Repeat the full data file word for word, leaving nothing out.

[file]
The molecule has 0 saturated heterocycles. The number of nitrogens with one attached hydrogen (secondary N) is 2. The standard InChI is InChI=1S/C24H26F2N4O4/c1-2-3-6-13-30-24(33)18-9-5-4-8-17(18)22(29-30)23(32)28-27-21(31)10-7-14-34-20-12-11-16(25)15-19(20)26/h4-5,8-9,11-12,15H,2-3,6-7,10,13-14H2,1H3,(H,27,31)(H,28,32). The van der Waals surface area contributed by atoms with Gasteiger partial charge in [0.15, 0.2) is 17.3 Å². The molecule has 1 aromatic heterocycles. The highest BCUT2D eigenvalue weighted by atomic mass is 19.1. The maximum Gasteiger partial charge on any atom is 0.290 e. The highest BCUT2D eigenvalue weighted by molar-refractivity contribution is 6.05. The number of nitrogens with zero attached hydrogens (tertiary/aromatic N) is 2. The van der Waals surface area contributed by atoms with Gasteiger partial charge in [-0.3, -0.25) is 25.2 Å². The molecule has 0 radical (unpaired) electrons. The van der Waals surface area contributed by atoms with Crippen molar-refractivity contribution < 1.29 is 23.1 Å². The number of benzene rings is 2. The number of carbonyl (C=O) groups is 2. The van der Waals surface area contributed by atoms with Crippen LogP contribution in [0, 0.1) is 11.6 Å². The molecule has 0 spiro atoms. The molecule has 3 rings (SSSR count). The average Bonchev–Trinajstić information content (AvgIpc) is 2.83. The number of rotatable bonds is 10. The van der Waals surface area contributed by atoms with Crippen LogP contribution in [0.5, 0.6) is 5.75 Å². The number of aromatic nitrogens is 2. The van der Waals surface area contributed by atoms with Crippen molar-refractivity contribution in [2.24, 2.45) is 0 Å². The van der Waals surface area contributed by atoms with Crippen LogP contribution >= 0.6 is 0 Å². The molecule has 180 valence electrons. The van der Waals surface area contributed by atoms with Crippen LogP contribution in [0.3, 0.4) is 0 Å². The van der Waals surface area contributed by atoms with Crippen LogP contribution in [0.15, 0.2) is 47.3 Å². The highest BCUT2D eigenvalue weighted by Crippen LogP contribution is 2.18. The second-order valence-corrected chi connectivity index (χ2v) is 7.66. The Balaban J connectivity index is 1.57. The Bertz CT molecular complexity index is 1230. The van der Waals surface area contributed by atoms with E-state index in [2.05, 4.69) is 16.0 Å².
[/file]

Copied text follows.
The molecule has 0 saturated heterocycles. The number of nitrogens with one attached hydrogen (secondary N) is 2. The standard InChI is InChI=1S/C24H26F2N4O4/c1-2-3-6-13-30-24(33)18-9-5-4-8-17(18)22(29-30)23(32)28-27-21(31)10-7-14-34-20-12-11-16(25)15-19(20)26/h4-5,8-9,11-12,15H,2-3,6-7,10,13-14H2,1H3,(H,27,31)(H,28,32). The van der Waals surface area contributed by atoms with Gasteiger partial charge in [0.15, 0.2) is 17.3 Å². The molecule has 1 aromatic heterocycles. The highest BCUT2D eigenvalue weighted by atomic mass is 19.1. The maximum Gasteiger partial charge on any atom is 0.290 e. The highest BCUT2D eigenvalue weighted by molar-refractivity contribution is 6.05. The number of nitrogens with zero attached hydrogens (tertiary/aromatic N) is 2. The van der Waals surface area contributed by atoms with Gasteiger partial charge in [-0.3, -0.25) is 25.2 Å². The molecule has 0 radical (unpaired) electrons. The van der Waals surface area contributed by atoms with Crippen molar-refractivity contribution < 1.29 is 23.1 Å². The number of benzene rings is 2. The number of carbonyl (C=O) groups is 2. The van der Waals surface area contributed by atoms with Crippen LogP contribution in [0, 0.1) is 11.6 Å². The molecule has 0 spiro atoms. The molecule has 3 rings (SSSR count). The average Bonchev–Trinajstić information content (AvgIpc) is 2.83. The number of rotatable bonds is 10. The van der Waals surface area contributed by atoms with Crippen LogP contribution in [0.5, 0.6) is 5.75 Å². The number of aromatic nitrogens is 2. The van der Waals surface area contributed by atoms with Crippen molar-refractivity contribution in [2.24, 2.45) is 0 Å². The van der Waals surface area contributed by atoms with Crippen LogP contribution >= 0.6 is 0 Å². The molecule has 180 valence electrons. The van der Waals surface area contributed by atoms with Crippen LogP contribution in [0.3, 0.4) is 0 Å². The van der Waals surface area contributed by atoms with Crippen LogP contribution in [0.15, 0.2) is 47.3 Å². The highest BCUT2D eigenvalue weighted by Crippen LogP contribution is 2.18. The second-order valence-corrected chi connectivity index (χ2v) is 7.66. The Balaban J connectivity index is 1.57. The Bertz CT molecular complexity index is 1230. The van der Waals surface area contributed by atoms with E-state index in [2.05, 4.69) is 16.0 Å².